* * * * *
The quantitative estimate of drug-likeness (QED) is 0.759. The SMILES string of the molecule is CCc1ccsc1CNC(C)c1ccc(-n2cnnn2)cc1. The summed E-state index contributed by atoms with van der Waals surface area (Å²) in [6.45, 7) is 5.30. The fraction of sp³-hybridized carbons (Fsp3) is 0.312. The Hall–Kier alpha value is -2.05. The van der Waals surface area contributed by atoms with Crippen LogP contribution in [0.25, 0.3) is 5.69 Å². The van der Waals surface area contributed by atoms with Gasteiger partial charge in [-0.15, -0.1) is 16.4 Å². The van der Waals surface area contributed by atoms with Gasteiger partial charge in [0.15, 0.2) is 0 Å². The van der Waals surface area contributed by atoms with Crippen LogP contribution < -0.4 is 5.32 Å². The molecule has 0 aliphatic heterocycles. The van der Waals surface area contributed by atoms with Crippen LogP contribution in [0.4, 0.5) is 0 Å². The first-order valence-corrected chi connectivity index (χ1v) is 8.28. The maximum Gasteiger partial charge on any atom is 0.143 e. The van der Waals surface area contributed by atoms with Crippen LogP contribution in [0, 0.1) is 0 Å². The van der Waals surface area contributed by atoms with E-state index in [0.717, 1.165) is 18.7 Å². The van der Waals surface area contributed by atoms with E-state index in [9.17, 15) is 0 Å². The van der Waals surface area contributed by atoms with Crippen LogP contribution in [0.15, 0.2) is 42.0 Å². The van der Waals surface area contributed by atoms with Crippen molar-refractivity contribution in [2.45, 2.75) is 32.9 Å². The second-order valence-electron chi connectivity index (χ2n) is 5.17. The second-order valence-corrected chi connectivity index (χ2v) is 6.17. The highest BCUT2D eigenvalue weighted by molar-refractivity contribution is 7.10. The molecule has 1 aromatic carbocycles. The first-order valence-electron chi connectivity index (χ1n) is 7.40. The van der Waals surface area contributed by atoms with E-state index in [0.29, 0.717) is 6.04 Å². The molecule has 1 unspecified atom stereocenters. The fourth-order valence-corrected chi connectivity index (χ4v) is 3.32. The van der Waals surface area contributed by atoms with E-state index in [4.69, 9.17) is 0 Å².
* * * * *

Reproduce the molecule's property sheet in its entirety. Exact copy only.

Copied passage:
The quantitative estimate of drug-likeness (QED) is 0.759. The SMILES string of the molecule is CCc1ccsc1CNC(C)c1ccc(-n2cnnn2)cc1. The summed E-state index contributed by atoms with van der Waals surface area (Å²) in [6.45, 7) is 5.30. The fraction of sp³-hybridized carbons (Fsp3) is 0.312. The Hall–Kier alpha value is -2.05. The van der Waals surface area contributed by atoms with Crippen LogP contribution in [0.25, 0.3) is 5.69 Å². The van der Waals surface area contributed by atoms with Gasteiger partial charge in [-0.15, -0.1) is 16.4 Å². The van der Waals surface area contributed by atoms with Gasteiger partial charge in [0.15, 0.2) is 0 Å². The van der Waals surface area contributed by atoms with Crippen LogP contribution < -0.4 is 5.32 Å². The molecule has 0 aliphatic heterocycles. The van der Waals surface area contributed by atoms with Crippen LogP contribution in [0.4, 0.5) is 0 Å². The first-order valence-corrected chi connectivity index (χ1v) is 8.28. The maximum Gasteiger partial charge on any atom is 0.143 e. The van der Waals surface area contributed by atoms with Crippen LogP contribution in [0, 0.1) is 0 Å². The van der Waals surface area contributed by atoms with E-state index in [0.717, 1.165) is 18.7 Å². The van der Waals surface area contributed by atoms with E-state index in [9.17, 15) is 0 Å². The van der Waals surface area contributed by atoms with Crippen LogP contribution in [0.15, 0.2) is 42.0 Å². The van der Waals surface area contributed by atoms with Crippen molar-refractivity contribution in [2.45, 2.75) is 32.9 Å². The second-order valence-electron chi connectivity index (χ2n) is 5.17. The second-order valence-corrected chi connectivity index (χ2v) is 6.17. The highest BCUT2D eigenvalue weighted by molar-refractivity contribution is 7.10. The molecule has 1 aromatic carbocycles. The first-order valence-electron chi connectivity index (χ1n) is 7.40. The van der Waals surface area contributed by atoms with E-state index in [0.29, 0.717) is 6.04 Å². The molecule has 1 unspecified atom stereocenters. The fourth-order valence-corrected chi connectivity index (χ4v) is 3.32. The van der Waals surface area contributed by atoms with E-state index in [4.69, 9.17) is 0 Å².